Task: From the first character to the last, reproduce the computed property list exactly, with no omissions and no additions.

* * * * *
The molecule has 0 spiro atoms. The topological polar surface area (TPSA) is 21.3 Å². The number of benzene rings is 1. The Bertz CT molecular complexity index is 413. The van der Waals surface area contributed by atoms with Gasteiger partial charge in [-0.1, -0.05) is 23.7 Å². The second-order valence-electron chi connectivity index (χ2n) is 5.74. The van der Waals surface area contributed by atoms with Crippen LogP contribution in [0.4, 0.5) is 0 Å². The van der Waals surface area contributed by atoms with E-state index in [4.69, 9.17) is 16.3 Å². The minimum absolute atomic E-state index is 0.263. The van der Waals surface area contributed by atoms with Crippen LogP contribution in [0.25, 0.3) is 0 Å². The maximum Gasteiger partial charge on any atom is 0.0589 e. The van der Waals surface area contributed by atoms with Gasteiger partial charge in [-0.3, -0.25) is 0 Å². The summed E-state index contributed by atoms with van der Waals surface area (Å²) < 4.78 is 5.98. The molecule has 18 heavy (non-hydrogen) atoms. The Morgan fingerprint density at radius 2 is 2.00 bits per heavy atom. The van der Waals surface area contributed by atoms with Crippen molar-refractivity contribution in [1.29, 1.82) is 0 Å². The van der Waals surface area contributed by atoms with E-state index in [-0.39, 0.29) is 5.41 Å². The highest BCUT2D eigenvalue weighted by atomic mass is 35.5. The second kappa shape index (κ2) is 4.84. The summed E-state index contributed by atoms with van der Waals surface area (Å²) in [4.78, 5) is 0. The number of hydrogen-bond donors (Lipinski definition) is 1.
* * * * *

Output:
The molecule has 0 spiro atoms. The topological polar surface area (TPSA) is 21.3 Å². The number of benzene rings is 1. The Bertz CT molecular complexity index is 413. The van der Waals surface area contributed by atoms with Gasteiger partial charge in [-0.1, -0.05) is 23.7 Å². The second-order valence-electron chi connectivity index (χ2n) is 5.74. The van der Waals surface area contributed by atoms with Crippen LogP contribution in [0.4, 0.5) is 0 Å². The van der Waals surface area contributed by atoms with E-state index in [4.69, 9.17) is 16.3 Å². The minimum absolute atomic E-state index is 0.263. The van der Waals surface area contributed by atoms with Crippen LogP contribution in [0.25, 0.3) is 0 Å². The maximum Gasteiger partial charge on any atom is 0.0589 e. The van der Waals surface area contributed by atoms with Gasteiger partial charge in [-0.3, -0.25) is 0 Å². The summed E-state index contributed by atoms with van der Waals surface area (Å²) < 4.78 is 5.98. The molecule has 18 heavy (non-hydrogen) atoms. The Morgan fingerprint density at radius 2 is 2.00 bits per heavy atom. The van der Waals surface area contributed by atoms with Crippen molar-refractivity contribution in [1.29, 1.82) is 0 Å². The van der Waals surface area contributed by atoms with E-state index in [-0.39, 0.29) is 5.41 Å². The highest BCUT2D eigenvalue weighted by atomic mass is 35.5. The second kappa shape index (κ2) is 4.84. The summed E-state index contributed by atoms with van der Waals surface area (Å²) in [4.78, 5) is 0. The number of hydrogen-bond donors (Lipinski definition) is 1.